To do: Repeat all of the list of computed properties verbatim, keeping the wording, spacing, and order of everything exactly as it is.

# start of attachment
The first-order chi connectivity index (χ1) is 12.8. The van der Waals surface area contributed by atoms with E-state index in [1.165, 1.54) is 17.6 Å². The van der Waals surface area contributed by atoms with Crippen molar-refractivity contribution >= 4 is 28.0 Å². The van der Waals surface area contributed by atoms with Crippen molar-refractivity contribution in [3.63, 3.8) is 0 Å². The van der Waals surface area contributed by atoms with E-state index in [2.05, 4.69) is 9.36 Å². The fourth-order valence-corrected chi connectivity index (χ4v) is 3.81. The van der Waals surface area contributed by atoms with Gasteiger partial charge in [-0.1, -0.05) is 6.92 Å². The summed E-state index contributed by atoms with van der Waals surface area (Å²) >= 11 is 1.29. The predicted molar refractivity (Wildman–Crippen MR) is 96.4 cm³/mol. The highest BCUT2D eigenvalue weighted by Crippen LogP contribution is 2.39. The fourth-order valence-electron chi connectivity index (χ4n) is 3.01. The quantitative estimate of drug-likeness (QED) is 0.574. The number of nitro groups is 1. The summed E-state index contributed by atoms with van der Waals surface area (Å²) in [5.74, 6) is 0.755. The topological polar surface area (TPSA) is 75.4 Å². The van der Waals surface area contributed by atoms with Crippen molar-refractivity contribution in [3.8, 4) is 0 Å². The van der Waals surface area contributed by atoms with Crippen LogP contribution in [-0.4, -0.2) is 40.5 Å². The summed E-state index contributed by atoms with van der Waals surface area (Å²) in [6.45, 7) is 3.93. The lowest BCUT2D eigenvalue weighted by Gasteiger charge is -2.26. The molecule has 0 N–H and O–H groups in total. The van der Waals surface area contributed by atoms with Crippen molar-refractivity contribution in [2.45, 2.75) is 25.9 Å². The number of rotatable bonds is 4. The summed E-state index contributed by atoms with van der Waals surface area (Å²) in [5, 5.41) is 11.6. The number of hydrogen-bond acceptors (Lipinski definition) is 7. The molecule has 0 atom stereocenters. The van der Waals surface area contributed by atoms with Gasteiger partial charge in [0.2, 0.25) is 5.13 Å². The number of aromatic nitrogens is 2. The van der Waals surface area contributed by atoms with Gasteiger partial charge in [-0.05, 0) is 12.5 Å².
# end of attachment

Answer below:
The first-order chi connectivity index (χ1) is 12.8. The van der Waals surface area contributed by atoms with E-state index in [1.165, 1.54) is 17.6 Å². The van der Waals surface area contributed by atoms with Crippen molar-refractivity contribution >= 4 is 28.0 Å². The van der Waals surface area contributed by atoms with Crippen molar-refractivity contribution in [3.63, 3.8) is 0 Å². The van der Waals surface area contributed by atoms with E-state index in [2.05, 4.69) is 9.36 Å². The fourth-order valence-corrected chi connectivity index (χ4v) is 3.81. The van der Waals surface area contributed by atoms with Gasteiger partial charge in [-0.1, -0.05) is 6.92 Å². The summed E-state index contributed by atoms with van der Waals surface area (Å²) >= 11 is 1.29. The predicted molar refractivity (Wildman–Crippen MR) is 96.4 cm³/mol. The highest BCUT2D eigenvalue weighted by Crippen LogP contribution is 2.39. The fourth-order valence-electron chi connectivity index (χ4n) is 3.01. The quantitative estimate of drug-likeness (QED) is 0.574. The number of nitro groups is 1. The summed E-state index contributed by atoms with van der Waals surface area (Å²) in [5.74, 6) is 0.755. The topological polar surface area (TPSA) is 75.4 Å². The van der Waals surface area contributed by atoms with Crippen molar-refractivity contribution in [3.8, 4) is 0 Å². The van der Waals surface area contributed by atoms with Crippen LogP contribution in [-0.4, -0.2) is 40.5 Å². The summed E-state index contributed by atoms with van der Waals surface area (Å²) in [6.45, 7) is 3.93. The lowest BCUT2D eigenvalue weighted by Gasteiger charge is -2.26. The molecule has 0 N–H and O–H groups in total. The van der Waals surface area contributed by atoms with Crippen molar-refractivity contribution in [2.45, 2.75) is 25.9 Å². The number of rotatable bonds is 4. The summed E-state index contributed by atoms with van der Waals surface area (Å²) in [5, 5.41) is 11.6. The number of hydrogen-bond acceptors (Lipinski definition) is 7. The molecule has 0 atom stereocenters. The van der Waals surface area contributed by atoms with Gasteiger partial charge in [0.2, 0.25) is 5.13 Å². The number of aromatic nitrogens is 2. The van der Waals surface area contributed by atoms with Gasteiger partial charge in [-0.05, 0) is 12.5 Å².